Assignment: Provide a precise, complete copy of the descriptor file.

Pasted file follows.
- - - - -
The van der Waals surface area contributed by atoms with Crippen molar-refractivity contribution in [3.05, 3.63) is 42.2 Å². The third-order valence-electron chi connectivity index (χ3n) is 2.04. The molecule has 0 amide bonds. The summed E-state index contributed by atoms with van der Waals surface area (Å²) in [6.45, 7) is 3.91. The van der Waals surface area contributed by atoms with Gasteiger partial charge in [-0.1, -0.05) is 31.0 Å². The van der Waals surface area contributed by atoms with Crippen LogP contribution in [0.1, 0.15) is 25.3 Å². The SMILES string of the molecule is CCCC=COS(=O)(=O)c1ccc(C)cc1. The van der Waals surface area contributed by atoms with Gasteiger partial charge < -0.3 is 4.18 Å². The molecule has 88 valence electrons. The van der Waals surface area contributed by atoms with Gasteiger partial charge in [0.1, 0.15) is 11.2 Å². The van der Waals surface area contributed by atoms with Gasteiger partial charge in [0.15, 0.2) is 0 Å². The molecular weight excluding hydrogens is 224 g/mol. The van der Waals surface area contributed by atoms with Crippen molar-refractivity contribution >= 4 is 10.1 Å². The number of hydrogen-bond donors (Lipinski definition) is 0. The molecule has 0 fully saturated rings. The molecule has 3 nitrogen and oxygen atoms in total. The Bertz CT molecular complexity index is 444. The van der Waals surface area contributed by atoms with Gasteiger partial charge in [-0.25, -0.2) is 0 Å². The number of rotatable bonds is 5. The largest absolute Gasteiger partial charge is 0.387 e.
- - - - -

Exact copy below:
The van der Waals surface area contributed by atoms with Crippen molar-refractivity contribution in [3.05, 3.63) is 42.2 Å². The third-order valence-electron chi connectivity index (χ3n) is 2.04. The molecule has 0 amide bonds. The summed E-state index contributed by atoms with van der Waals surface area (Å²) in [6.45, 7) is 3.91. The van der Waals surface area contributed by atoms with Gasteiger partial charge in [-0.1, -0.05) is 31.0 Å². The van der Waals surface area contributed by atoms with Crippen LogP contribution in [0.1, 0.15) is 25.3 Å². The SMILES string of the molecule is CCCC=COS(=O)(=O)c1ccc(C)cc1. The van der Waals surface area contributed by atoms with Gasteiger partial charge < -0.3 is 4.18 Å². The molecule has 88 valence electrons. The van der Waals surface area contributed by atoms with Gasteiger partial charge in [0.1, 0.15) is 11.2 Å². The van der Waals surface area contributed by atoms with Gasteiger partial charge in [0.15, 0.2) is 0 Å². The molecular weight excluding hydrogens is 224 g/mol. The van der Waals surface area contributed by atoms with Crippen molar-refractivity contribution >= 4 is 10.1 Å². The number of hydrogen-bond donors (Lipinski definition) is 0. The molecule has 0 fully saturated rings. The molecule has 3 nitrogen and oxygen atoms in total. The Bertz CT molecular complexity index is 444. The van der Waals surface area contributed by atoms with Gasteiger partial charge in [-0.25, -0.2) is 0 Å². The number of rotatable bonds is 5. The largest absolute Gasteiger partial charge is 0.387 e.